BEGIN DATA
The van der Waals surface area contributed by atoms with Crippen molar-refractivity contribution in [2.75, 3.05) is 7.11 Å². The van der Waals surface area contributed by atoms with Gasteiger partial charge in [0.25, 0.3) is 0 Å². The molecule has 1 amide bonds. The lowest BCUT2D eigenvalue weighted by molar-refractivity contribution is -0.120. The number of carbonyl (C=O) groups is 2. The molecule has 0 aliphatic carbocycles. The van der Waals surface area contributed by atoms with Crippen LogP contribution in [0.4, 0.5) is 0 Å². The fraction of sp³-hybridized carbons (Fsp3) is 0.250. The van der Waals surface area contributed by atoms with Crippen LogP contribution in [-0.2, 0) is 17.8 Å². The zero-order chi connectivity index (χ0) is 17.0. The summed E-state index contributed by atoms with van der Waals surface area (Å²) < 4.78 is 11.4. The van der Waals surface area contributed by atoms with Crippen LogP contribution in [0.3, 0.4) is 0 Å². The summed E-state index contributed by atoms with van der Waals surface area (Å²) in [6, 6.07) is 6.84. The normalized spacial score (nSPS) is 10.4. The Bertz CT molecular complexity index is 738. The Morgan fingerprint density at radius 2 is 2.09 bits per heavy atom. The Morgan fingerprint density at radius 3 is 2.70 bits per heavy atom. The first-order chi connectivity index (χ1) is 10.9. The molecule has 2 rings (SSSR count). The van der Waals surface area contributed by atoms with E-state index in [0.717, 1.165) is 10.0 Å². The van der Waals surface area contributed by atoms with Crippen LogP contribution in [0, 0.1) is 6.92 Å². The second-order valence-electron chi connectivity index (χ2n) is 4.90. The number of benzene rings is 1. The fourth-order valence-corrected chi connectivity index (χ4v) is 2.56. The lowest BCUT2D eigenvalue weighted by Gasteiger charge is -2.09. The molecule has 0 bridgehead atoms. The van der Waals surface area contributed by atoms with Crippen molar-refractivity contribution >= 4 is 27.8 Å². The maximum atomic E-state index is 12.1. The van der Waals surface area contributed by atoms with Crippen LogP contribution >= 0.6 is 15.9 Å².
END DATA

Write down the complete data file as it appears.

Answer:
The van der Waals surface area contributed by atoms with Crippen molar-refractivity contribution in [2.75, 3.05) is 7.11 Å². The van der Waals surface area contributed by atoms with Gasteiger partial charge in [0.25, 0.3) is 0 Å². The molecule has 1 amide bonds. The lowest BCUT2D eigenvalue weighted by molar-refractivity contribution is -0.120. The number of carbonyl (C=O) groups is 2. The molecule has 0 aliphatic carbocycles. The van der Waals surface area contributed by atoms with Crippen LogP contribution in [0.4, 0.5) is 0 Å². The fraction of sp³-hybridized carbons (Fsp3) is 0.250. The van der Waals surface area contributed by atoms with Crippen LogP contribution in [-0.2, 0) is 17.8 Å². The zero-order chi connectivity index (χ0) is 17.0. The summed E-state index contributed by atoms with van der Waals surface area (Å²) < 4.78 is 11.4. The van der Waals surface area contributed by atoms with Crippen LogP contribution in [0.3, 0.4) is 0 Å². The summed E-state index contributed by atoms with van der Waals surface area (Å²) in [6, 6.07) is 6.84. The normalized spacial score (nSPS) is 10.4. The Bertz CT molecular complexity index is 738. The Morgan fingerprint density at radius 2 is 2.09 bits per heavy atom. The Morgan fingerprint density at radius 3 is 2.70 bits per heavy atom. The first-order chi connectivity index (χ1) is 10.9. The molecule has 2 rings (SSSR count). The van der Waals surface area contributed by atoms with E-state index in [0.717, 1.165) is 10.0 Å². The van der Waals surface area contributed by atoms with Crippen LogP contribution in [0, 0.1) is 6.92 Å². The second-order valence-electron chi connectivity index (χ2n) is 4.90. The number of benzene rings is 1. The fourth-order valence-corrected chi connectivity index (χ4v) is 2.56. The lowest BCUT2D eigenvalue weighted by Gasteiger charge is -2.09. The molecule has 0 bridgehead atoms. The van der Waals surface area contributed by atoms with Crippen molar-refractivity contribution >= 4 is 27.8 Å². The maximum atomic E-state index is 12.1. The van der Waals surface area contributed by atoms with Crippen LogP contribution >= 0.6 is 15.9 Å².